BRIEF RESEARCH REPORT article
Sec. Child and Adolescent Psychiatry
Perspectives of Young Adults on Receiving Telepsychiatry Services in an Urban Early Intervention Program for First-Episode Psychosis: A Cross-Sectional, Descriptive Survey Study
- 1School of Rehabilitation, University of Montreal, Montreal, QC, Canada
- 2Youth Mental Health and Technology Lab, University of Montreal Hospital Research Centre, Montreal, QC, Canada
- 3PEPP Montreal and ACCESS Open Minds, Douglas Mental Health University Institute, Montreal, QC, Canada
- 4Department of Psychiatry, Centre Hospitalier Université de Montréal (CHUM), Montreal, QC, Canada
- 5Axe Neurosciences, University of Montreal Hospital Research Centre (CRCHUM), Montreal, QC, Canada
- 6Department of Psychiatry, Université de Montréal, Montreal, QC, Canada
Background: Limited knowledge exists on telepsychiatry in specialized services for first-episode psychosis (FEP), despite its potential for improving service access and engagement.
Objective: To explore access and use of technology, obstacles to attending clinic appointments, and perspectives of young adults with FEP on using telepsychiatry as part of outpatient services.
Methods: A cross-sectional, descriptive survey study was conducted between July and October 2017 with young adults between the ages of 18 and 38 recruited from a specialized program for FEP in an urban Canadian setting. Data were analysed using descriptive statistics and content analysis.
Results: Among 51 participants (mean age = 26.1, SD = 4.2; 59% male; 20% experiencing housing instability), more than half (59%, n = 30) rarely or never used mainstream video chat (e.g., Facetime). The majority (78%, n = 40) reported obstacles to attending appointments, with several (37%, n = 19) identifying two or more. Almost half (49%, n = 25) were very favorable towards telepsychiatry and a quarter (25%, n = 13) were somewhat favorable. Participants expressed several concerns about telepsychiatry, including loss of human contact and confidentiality.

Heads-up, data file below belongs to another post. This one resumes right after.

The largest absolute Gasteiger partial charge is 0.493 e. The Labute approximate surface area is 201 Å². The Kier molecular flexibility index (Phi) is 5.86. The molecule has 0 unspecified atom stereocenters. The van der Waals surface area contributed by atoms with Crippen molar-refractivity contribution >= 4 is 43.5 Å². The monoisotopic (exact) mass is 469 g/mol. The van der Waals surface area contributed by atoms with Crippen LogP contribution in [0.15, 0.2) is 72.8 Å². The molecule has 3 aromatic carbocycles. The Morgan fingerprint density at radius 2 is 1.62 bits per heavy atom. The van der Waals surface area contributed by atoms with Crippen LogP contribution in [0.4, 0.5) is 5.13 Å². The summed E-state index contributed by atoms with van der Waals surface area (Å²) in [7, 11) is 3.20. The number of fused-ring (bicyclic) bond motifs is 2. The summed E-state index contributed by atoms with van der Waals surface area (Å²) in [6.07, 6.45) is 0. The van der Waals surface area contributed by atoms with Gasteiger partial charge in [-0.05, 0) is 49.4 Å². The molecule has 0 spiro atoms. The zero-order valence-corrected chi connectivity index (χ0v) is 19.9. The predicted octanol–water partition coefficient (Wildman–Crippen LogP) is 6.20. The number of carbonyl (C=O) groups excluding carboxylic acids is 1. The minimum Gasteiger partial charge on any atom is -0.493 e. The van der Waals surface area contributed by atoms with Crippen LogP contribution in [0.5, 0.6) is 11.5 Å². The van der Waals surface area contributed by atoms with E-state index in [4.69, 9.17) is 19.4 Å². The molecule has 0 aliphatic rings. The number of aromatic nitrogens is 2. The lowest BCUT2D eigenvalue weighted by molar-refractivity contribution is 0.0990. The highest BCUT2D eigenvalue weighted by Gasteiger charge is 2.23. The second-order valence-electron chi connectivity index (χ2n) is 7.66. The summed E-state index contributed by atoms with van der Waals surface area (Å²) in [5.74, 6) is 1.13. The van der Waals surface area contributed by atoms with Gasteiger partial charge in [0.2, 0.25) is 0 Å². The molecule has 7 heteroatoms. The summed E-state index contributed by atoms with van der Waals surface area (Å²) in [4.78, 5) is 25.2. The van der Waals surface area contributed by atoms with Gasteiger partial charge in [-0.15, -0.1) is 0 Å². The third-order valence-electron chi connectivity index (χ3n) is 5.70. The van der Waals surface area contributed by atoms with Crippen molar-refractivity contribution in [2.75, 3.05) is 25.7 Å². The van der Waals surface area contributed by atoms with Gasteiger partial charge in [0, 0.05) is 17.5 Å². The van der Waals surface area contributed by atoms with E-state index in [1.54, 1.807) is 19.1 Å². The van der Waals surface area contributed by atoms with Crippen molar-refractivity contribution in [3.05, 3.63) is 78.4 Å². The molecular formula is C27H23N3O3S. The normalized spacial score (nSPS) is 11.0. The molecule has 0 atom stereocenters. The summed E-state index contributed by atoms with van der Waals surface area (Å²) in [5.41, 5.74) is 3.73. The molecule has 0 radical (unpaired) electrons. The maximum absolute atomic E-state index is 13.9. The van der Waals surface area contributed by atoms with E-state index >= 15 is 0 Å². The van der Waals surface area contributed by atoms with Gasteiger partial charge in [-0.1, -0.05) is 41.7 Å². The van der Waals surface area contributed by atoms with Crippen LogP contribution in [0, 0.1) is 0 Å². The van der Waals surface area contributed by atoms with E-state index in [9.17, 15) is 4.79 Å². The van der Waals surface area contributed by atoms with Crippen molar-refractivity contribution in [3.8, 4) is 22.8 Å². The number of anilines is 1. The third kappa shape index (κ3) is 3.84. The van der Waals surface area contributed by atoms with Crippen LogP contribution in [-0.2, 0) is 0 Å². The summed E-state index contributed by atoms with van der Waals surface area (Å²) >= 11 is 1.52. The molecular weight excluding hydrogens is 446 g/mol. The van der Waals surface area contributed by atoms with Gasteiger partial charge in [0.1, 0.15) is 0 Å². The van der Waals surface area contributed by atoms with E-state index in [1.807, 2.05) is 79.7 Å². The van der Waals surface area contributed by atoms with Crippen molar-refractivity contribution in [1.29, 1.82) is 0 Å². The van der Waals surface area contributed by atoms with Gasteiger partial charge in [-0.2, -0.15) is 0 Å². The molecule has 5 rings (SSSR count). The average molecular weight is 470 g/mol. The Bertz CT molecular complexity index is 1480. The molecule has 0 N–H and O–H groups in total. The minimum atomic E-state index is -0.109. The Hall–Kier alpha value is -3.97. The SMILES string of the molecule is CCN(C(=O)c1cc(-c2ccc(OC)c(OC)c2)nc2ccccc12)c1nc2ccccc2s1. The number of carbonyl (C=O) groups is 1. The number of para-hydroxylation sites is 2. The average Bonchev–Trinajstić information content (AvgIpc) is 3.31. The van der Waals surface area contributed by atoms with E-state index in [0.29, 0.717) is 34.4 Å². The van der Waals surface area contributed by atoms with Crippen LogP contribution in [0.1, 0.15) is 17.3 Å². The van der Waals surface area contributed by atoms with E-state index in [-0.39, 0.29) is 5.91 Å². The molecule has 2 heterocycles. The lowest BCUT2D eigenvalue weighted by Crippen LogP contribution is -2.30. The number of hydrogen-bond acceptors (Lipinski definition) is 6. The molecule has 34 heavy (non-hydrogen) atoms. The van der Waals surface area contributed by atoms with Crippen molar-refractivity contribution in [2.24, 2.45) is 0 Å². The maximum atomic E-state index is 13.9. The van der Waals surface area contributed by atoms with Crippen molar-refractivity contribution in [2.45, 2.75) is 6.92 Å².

Conclusions: To our knowledge, this is a first study on the perspectives of individuals with FEP about telepsychiatry. Despite experiencing obstacles to attending appointments and expressing receptivity towards telepsychiatry, participants did not have access to these services. It is important to provide education to clinicians on the potential of telepsychiatry to improve service access. Also, more research is needed on when, where, and how telepsychiatry can be integrated into existing care while addressing patient and clinician concerns.
Young adults with first-episode psychosis (FEP) face individual, cultural, service, and system-level obstacles to engaging with mental health care (1). It can take half a day, or even more to attend a follow-up appointment (for example, after being discharged from the hospital, or after receiving an initial psychiatric evaluation as an outpatient), including time for transportation, waiting to be seen, and coping with other factors. Moreover, this process may need to be repeated on a weekly or bi-weekly basis at different time points during one’s follow-up, which may not always be feasible due to competing priorities (e.g., caregiving, school/work schedules, financial resources for transportation).
To address these challenges, many early intervention programs for psychosis have adopted a community-based approach whereby clinicians deliver services outside clinic walls (2). However, this approach requires time for travel and the young person may not always be present or receptive to community visits. New models that are efficient and effective in sustaining engagement of young people are needed. Leveraging technology-supported services may help with service engagement (1, 3) and preliminary studies (4–7) conducted with the FEP population indicate that they have access to and use mainstream technologies (e.g., Internet, computers, mobile phones); however, limited attention has been given to the perceptions of young adults with FEP on use of telepsychiatry to receive mental health services.